Is Good Enough, Good Enough for Networking?

A lot of things in the networking world were originally conceived on a best effort basis. There are also a lot of networks built simply to be ‘good enough’ to meet the current needs of an enterprise.

In a live webcast event this week, networking vendor Cisco (NASDAQ:CSCO) took aim at the ‘good enough’ mentality when it comes to networking. Executives from Cisco stressed that the modern demands of video and collaboration cannot be effectively met by the ‘good enough’ approach.

There is however a catch. While Cisco is an advocate of standards, the company is also an advocate of its own specific technology platforms. Cisco is facing increasing competition from vendors including HP and Juniper. A key point of differentiation for Cisco, as well as other vendors, comes from innovations that aren’t necessarily standardized.

Mike Rau, vice-president and CTO of Borderless Networks at Cisco explained that standards while important, aren’t enough.

“Standards provide a set of innovations into the marketplace,” Rau said. “But most of those innovations start off with an investment in R&D from a particular company that then gets integrated into a product portfolio to provide customer benefits.”

Rau noted Cisco has been active in many major standards in layer 2 networking, including VLAN
and Power over Ethernet, among others. He added that those standards started out as Cisco innovations to enable customers to build out reliable networks and then moved into the standards world.

“Standards-based plus” networking

Rau’s belief is that when an enterprise managers are looking for a next generation networking vendor, they should look at what the vendor does from a standards basis, as well as what it’s doing to provide innovation on top of those standards

“Standards-based is fine, but standards-based plus is really what you’re looking for with large scale, highly-reliable enterprise network deployments,” Rau said.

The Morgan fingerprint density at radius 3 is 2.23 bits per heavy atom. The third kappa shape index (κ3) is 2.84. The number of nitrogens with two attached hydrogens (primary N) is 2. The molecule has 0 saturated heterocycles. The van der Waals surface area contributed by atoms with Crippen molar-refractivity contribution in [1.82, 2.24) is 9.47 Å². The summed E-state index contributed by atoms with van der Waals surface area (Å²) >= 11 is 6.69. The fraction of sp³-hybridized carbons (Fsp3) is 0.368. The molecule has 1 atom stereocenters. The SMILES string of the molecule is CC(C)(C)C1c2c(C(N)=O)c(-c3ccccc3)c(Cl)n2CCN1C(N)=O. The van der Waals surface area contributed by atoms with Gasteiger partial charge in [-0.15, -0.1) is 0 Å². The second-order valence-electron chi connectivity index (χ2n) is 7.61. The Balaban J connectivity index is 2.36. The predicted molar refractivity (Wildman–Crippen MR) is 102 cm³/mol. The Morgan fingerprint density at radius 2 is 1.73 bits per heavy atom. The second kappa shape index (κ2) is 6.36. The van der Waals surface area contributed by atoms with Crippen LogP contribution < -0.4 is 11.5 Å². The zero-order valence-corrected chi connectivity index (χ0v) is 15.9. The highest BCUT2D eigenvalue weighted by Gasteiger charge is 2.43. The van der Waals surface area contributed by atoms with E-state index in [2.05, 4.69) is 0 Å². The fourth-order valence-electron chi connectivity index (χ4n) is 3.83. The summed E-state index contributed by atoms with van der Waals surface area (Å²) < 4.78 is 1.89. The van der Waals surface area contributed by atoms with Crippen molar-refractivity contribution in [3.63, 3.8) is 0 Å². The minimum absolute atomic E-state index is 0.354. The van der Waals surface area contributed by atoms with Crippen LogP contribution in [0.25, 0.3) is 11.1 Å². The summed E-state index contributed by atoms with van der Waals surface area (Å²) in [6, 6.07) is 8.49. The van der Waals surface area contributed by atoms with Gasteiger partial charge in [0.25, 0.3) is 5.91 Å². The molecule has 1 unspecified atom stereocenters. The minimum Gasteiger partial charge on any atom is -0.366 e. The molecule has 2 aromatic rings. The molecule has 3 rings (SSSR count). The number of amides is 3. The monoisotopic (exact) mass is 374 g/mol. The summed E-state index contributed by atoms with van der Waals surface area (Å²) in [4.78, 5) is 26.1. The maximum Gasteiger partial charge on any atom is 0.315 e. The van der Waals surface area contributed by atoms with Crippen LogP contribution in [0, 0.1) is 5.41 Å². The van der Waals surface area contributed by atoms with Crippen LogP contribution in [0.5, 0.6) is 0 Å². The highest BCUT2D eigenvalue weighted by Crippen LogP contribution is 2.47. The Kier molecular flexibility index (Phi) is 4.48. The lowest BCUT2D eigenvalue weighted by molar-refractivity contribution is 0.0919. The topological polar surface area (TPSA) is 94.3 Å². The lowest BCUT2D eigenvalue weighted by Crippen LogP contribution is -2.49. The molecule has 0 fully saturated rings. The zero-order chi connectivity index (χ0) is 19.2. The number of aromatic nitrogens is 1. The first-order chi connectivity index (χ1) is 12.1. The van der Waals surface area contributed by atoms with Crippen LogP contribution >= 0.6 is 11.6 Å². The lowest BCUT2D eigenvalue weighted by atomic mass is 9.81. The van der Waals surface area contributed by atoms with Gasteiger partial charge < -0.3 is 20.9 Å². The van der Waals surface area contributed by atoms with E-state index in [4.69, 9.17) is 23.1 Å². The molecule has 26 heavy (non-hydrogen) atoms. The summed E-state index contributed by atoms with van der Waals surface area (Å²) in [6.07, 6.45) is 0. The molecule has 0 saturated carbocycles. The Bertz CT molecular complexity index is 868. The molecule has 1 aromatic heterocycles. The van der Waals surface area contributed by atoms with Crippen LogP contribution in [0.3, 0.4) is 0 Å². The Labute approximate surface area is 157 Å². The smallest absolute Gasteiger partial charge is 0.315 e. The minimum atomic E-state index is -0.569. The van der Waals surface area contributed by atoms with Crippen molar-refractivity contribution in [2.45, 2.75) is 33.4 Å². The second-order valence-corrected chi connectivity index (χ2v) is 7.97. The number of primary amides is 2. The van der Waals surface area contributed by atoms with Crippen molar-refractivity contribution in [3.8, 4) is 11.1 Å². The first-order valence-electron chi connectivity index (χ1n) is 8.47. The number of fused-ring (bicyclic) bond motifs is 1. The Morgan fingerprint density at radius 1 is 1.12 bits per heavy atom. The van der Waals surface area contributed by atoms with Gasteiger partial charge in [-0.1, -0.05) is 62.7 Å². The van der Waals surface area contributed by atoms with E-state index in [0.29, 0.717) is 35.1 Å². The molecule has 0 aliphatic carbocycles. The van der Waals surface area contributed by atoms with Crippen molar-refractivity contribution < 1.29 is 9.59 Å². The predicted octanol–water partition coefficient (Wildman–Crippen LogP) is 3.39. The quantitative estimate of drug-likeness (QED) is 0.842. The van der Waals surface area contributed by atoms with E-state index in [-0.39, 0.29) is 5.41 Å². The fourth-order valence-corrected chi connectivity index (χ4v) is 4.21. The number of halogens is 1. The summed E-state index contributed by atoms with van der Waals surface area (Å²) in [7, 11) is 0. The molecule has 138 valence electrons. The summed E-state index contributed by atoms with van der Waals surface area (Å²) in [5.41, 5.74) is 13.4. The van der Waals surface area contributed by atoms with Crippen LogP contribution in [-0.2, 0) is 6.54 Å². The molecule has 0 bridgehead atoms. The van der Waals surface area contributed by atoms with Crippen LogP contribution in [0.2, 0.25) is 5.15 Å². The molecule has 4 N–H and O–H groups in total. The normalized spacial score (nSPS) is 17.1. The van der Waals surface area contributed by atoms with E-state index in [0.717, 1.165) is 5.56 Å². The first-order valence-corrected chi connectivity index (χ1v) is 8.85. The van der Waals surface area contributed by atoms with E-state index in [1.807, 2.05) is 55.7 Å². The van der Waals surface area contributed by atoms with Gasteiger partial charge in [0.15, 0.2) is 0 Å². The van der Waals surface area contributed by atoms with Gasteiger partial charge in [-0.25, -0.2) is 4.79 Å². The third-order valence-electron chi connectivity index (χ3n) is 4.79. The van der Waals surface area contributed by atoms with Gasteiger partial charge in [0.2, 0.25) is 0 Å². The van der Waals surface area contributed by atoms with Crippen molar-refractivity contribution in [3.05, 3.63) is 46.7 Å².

Rau also addressed a question during the webcast about whether or not he thought taking a multi-vendor approach was the right path to build a next generation network.

“One of the benefits that an end-to-end Cisco infrastructure delivers is a large amount of test and integration work that we do,” Rau said.

Rau added that an enterprise could do that with multiple vendors, but it would take time to do all the test and integration work. In his view, the benefit of having Cisco end-to-end is a higher level of service.

QoS isn’t enough

Rau also address the myth that having a basic level of Quality of Service (QoS) in a network is good enough. With the rise of video demand on networks, QoS requirements have changed.

“There is one thing that is really true about video, throwing bandwidth at video doesn’t necessarily solve the problem of doing large scale management and control,” Rau said. Part of the challenge with video is how to do you manage it when there is a request for more bandwidth than is available?”

Rau suggested that new QoS services are required to meet next generation video networking needs and good enough isn’t good enough for video.

“In addition to QoS, we also have to bring in capabilities to mange control and troubleshoot video,” Rau said.

Sean Michael Kerner is a senior editor at, the news service of, the network for technology professionals.

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